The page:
I certainly understand that there will be oddities of the film production process that are not worth fixing. But people who go out of their way to defend the pointless use of bad typography on printed documents that are meant to be read are in no position to be making credible arguments in defense of the less obvious flaws in their standard practices.
Inertia and information signalling are substantive reasons in an industry that is governed by convention and lots of networking.
Using a different font is a signal to the reader that you are ignorant of industry conventions, and hence less likely to have written a script that will follow acceptable norms--or perhaps worse, that you're a special snowflake who is willing to distract the reader from the content of the screenplay in favor of fiddling with form.
This is the same reason why most people don't make stunningly bold typographic choices when writing a resume -- they're not in a position of power, and they're either not confident enough in their own taste or the reader's taste to take any risks. Guides for aspiring scriptwriters basically suggest that you stick to the 'standard format' and not deviate from it .
Certainly, if you were writing and submitting scripts, feel free to implement your own suggestions.
> Using a more readable font doesn't force you to include any more lines of text per page, so the dubious heuristic about page count and screen time wouldn't necessarily even be a casualty
So the heuristic would be a casualty, unless you jumped through hoops to make sure it still worked. Does this still sound like a cost-less switch to you?
Unless somebody has actually done an analysis of how well script page count correlates to screen time with both fixed width and proportional fonts, the most you can assert is that the heuristic of unquantified accuracy might require adjustment. Conventional wisdom that hasn't been subjected to rigorous analysis shouldn't be presumed to be precise. The film industry certainly hasn't given itself much opportunity to accidentally discover it if proportional fonts turn out to yield a better estimator.
The typographic conventions for scripts were not constructed with the purpose of being used for this kind of estimation, thus it would be completely unsurprising if a study were to find it to be 30% off on average; the rule of thumb itself is the product of at least some rounding already. And there's no reason to believe that a re-calibrated heuristic based on more readable typography would need to have higher variance than one based on typewriters, either.
Computing the typewriter page count of a document is such a simple task that the feature could be added to any relevant piece of software in an afternoon. It would make sense to do so even if you're still going to print it out with typewriter formatting, because glancing at a footnote with those statistics is easier for a person to accomplish than counting physical pages.
Every organically evolved system has details in it that, in a vacuum, could be individually isolated, analyzed, and then improved. You're almost certainly right that Courier New 12-pt is not the optimal font for a screen play -- but is it worth the time and effort to 'fix' it?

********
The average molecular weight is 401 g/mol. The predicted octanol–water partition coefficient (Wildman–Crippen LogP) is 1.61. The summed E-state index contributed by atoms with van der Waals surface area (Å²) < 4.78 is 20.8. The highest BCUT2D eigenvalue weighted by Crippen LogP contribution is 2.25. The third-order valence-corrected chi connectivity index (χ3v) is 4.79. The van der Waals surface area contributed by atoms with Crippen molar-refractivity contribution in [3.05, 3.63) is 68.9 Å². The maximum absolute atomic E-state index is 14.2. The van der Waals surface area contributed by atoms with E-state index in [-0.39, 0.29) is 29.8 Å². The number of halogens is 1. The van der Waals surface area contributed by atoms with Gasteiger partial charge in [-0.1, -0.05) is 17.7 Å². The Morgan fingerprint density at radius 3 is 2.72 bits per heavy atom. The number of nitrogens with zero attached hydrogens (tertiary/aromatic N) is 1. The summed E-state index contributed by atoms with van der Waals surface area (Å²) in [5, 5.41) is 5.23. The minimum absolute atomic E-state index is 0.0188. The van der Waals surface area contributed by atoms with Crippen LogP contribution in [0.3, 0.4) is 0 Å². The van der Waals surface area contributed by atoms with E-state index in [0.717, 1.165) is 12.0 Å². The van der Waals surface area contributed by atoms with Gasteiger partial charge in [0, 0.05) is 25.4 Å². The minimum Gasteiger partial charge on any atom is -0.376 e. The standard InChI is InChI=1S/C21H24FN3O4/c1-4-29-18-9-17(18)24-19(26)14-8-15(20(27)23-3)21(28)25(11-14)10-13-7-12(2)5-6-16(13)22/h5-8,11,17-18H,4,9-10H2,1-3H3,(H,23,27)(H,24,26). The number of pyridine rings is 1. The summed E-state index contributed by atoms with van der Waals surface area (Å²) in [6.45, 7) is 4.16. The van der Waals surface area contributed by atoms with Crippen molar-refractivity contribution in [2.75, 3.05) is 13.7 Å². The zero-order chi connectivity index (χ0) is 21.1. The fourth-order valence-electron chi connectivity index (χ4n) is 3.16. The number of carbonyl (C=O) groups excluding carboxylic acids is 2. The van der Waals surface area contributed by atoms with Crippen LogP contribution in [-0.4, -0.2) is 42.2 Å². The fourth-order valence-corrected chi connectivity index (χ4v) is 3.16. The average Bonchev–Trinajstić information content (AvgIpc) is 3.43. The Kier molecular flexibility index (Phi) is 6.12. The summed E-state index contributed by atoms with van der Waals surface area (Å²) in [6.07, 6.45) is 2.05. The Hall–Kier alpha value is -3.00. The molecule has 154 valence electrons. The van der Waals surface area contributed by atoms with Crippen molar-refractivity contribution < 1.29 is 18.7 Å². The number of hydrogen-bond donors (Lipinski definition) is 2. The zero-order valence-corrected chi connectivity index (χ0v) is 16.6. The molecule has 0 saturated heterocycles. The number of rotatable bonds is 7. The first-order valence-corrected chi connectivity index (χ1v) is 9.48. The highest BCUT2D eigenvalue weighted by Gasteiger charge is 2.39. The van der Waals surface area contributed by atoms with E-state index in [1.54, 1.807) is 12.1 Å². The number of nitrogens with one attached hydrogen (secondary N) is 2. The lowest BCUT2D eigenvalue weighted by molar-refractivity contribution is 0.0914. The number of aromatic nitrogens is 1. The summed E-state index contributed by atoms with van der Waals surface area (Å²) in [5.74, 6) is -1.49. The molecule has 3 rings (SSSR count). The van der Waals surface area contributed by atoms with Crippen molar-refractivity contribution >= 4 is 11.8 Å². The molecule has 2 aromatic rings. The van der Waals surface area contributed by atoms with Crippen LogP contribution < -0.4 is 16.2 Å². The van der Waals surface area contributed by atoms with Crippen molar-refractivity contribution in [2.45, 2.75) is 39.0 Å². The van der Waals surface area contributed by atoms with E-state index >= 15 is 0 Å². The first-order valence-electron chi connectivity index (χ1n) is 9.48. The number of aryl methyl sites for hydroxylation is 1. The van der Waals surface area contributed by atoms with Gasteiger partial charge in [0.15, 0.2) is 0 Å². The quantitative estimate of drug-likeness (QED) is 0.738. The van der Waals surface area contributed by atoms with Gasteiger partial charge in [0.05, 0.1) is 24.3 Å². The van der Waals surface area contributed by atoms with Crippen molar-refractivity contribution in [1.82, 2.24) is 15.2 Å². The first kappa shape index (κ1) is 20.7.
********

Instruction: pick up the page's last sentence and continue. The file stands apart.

> the most you can assert is that the heuristic of unquantified accuracy _might_ require adjustment.
Sure, but the onus is on the person suggesting the change. Nobody is going to make sweeping changes to long-established conventions based on little evidence that it will make a big improvement. And the industry is not going to do the study you suggested, for the simple reason that someone will guess that the cost of doing that study, plus switching to the new font, is probably less than the total benefits of having a new font. Is that an airtight 100% logical proof? No. Does that matter? No, because humans make subjective judgments when the cost of acquiring better information is perceived to be high
I mean, what you're suggesting is pretty similar to going around and telling every team that should refactor their code base for improved readability.
Are there clear benefits to having better readability? Yes. Do they always exceed the cost of refactoring? Emphatically no. Is it easy to put a definite number on the cost or the benefit of refactoring? No. Therefore, we're left with heuristics and guesses. Sometimes it's worth it to refactor, but only when the code starts to really really smell. And neither of us are in a position to judge whether the process in the film industry has started to 'smell', because we don't work there.
'If it ain't broke, don't fix it' is an excellent meta-heuristic. Most organically evolved systems are sitting at a local fitness maximum. Finding and moving to a better local maximum is usually costly.
Screenplays are not meant to be read, they're meant to be understood and produced. Your argument is akin to saying that blueprints are too complicated for the average person, therefore they should be changed. They're not meant to be understood by the average person, they're meant to be understood by industry professionals. Just because you find it less than readable doesn't make it so. Those of us who know what we're doing with it think it's just fine.